"Robert J. Bradbury" wrote:
> > True, maybe they shouldn't. And maybe parents are suckers,
> > for loving and taking
> > care of their children.
> Oh come on! If that were true the first time the child screamed
> at the top of its lungs for an hour you would chuck it in the
> trash container.
> Parents "love" children because nature has programmed us to do that.
> Children are "cute" because nature makes them that way or nature
> makes our perception of "cute" match the image of a child.
That is my point. It may not be logical for parents to love their children, but it is human nature. And you can't change human nature. And saying that people shouldn't care about whether young people in their community are being properly educated, may be logical, but that goes against human nature also.
Don't argue against natural human impulses. Instead point out the harm that forcing 'education' on young people does.
> > Street people aren't on the street because they can't take care of
> > themselves. They are there because the have social problems. They
> > either don't want help or they drive away people who could help them.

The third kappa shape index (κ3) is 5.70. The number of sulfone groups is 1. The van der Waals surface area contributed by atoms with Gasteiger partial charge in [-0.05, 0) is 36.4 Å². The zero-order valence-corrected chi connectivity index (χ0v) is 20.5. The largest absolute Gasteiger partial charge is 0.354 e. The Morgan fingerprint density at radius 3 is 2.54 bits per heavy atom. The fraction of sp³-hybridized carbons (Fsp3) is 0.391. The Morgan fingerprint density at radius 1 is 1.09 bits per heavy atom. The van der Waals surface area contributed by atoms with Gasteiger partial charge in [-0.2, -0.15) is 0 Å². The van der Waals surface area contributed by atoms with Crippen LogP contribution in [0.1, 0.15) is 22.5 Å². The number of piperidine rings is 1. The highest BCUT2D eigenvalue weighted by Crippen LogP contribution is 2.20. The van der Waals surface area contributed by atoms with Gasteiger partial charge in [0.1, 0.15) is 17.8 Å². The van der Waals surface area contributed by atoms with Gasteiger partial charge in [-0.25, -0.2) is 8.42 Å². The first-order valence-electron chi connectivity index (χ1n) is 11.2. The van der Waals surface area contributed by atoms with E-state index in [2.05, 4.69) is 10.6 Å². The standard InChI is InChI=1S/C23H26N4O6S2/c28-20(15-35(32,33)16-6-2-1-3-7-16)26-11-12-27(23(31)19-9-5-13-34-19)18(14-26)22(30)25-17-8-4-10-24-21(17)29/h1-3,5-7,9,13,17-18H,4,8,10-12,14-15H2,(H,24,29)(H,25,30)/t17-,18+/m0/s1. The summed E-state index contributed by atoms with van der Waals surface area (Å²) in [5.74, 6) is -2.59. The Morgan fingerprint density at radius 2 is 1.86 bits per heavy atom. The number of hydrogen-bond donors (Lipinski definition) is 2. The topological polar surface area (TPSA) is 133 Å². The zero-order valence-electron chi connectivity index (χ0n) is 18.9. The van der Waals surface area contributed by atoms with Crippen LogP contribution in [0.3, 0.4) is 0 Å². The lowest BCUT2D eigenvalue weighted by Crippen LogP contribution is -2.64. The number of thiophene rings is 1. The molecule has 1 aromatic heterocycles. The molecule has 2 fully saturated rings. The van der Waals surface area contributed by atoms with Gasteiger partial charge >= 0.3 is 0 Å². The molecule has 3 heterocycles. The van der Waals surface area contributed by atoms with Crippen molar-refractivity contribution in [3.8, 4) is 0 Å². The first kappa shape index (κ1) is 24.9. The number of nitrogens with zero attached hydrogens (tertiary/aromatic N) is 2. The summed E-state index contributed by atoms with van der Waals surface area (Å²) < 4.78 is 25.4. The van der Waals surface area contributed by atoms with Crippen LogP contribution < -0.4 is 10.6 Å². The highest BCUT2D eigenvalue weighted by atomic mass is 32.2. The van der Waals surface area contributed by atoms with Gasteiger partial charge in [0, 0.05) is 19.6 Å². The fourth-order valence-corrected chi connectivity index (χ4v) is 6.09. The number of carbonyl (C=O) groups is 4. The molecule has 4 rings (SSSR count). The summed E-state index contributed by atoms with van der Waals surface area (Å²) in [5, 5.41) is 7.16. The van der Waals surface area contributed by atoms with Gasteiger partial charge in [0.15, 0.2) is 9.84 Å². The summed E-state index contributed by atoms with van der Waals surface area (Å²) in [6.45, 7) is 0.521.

> This is oversimplified. I am sure that some subset of the people
> on the street are the victims of uns of "bad luck". Random chance
> can turn a high flyer into bozo.
Yes it is. But most people like that get off the street rather quickly.
> At the same time someone who is psychotic due to personal
> experiences (something like the war in Vietnam) or simple
> personal genetics may be driving people away, but this is not
> derived from "conscious" decision.
It may not be a conscious decision. You may want to feed a hungry dog, but if that dog looks like he might bite you, you probably will give the food to another creature instead. And nobody would accuse you of being indifferent to the dogs needs.
> > That is true. The idea that everybody can be helped is a fantasy.
> > But it is a fantasy that many people believe.
> It isn't a fantasy. The problem is with the belief that "help"
> has a universal form. In one situation "helping" a person may
> be to assist in the termination of their life, in another situation
> "helping" may be to fight tooth and claw to prevent them from doing so.
> The fantasy is that there are "universal" answers.
People tend to underestimate how easy it is to solve problems. Certainly, very few problem can be solved by turning over vast sums of money to social workers with below average IQ's. Or allowing lawyers to make all the decisions.